The latest figures from the CSO suggest that Irish GDP increased in the first quarter of 2011 by 1.3%. However, GNP has fallen by 4.3%. In comparison with the corresponding quarter of 2010, GDP was up by 0.1% while GNP was 0.9% lower. The big difference between the increase in GDP and decrease in GNP is attributable to an increase in Net Factor Income. GDP captures all economic activity within a country, including foreign multinational companies operating within Ireland. GNP on the other had excludes foreign multinationals operating in Ireland which repatriate their income to their home country. Therefore, GNP can be viewed as a more accurate measure of the health of a domestic economy. Figure 1 displays the quarterly trend in GDP and GNP since 2006.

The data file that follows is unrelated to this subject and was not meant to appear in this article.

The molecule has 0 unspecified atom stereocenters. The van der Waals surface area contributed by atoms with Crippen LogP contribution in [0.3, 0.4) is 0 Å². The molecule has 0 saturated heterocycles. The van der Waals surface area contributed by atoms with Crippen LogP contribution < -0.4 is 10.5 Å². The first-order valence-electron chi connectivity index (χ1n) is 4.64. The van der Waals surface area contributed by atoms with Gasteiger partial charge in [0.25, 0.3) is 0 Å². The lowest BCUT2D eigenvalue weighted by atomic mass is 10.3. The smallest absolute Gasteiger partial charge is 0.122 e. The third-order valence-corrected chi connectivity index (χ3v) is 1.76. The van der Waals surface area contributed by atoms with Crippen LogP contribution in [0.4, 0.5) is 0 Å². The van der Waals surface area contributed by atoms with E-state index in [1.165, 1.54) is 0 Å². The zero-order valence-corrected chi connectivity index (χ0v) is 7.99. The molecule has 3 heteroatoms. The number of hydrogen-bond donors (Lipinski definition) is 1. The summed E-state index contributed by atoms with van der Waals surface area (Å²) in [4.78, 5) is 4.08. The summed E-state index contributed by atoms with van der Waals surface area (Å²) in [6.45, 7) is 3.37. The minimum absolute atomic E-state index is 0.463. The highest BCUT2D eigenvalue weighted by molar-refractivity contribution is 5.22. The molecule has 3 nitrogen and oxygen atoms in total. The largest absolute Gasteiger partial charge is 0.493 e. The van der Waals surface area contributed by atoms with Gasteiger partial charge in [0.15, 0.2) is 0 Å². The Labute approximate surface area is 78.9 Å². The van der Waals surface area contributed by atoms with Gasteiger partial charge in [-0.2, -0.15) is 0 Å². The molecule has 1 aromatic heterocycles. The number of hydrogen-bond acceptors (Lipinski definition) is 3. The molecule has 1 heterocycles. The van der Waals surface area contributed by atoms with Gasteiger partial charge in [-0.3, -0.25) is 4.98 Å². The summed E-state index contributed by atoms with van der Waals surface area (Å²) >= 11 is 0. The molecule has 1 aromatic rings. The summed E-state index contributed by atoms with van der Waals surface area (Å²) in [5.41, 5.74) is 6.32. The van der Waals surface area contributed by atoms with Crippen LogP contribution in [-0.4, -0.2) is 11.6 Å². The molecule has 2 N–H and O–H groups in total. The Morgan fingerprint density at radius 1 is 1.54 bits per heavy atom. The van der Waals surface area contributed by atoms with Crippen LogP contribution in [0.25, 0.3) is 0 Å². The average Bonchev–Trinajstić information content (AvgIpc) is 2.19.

There has been a substantial gap between GDP and GNP since the Celtic Tiger period of Irish economic growth. Q4 of 201 saw a narrowing of the gap between the two, however, it has now widened again considerably. Figure 2 displays the ratio of GNP to GDP.
It can be observed that this ratio has been decreasing throughout the economic downturn, with some recovery in the final quarters of 2010. However, Q1 of 2011 has reversed this recovery and suggests that the Irish domestic economy is underperforming. It would appear to be multinational companies, as oppose to indigenous companies, which are driving the growth in Irish GDP.
Justin Doran is a Lecturer in Economics, in the Department of Economics, University College Cork, Ireland.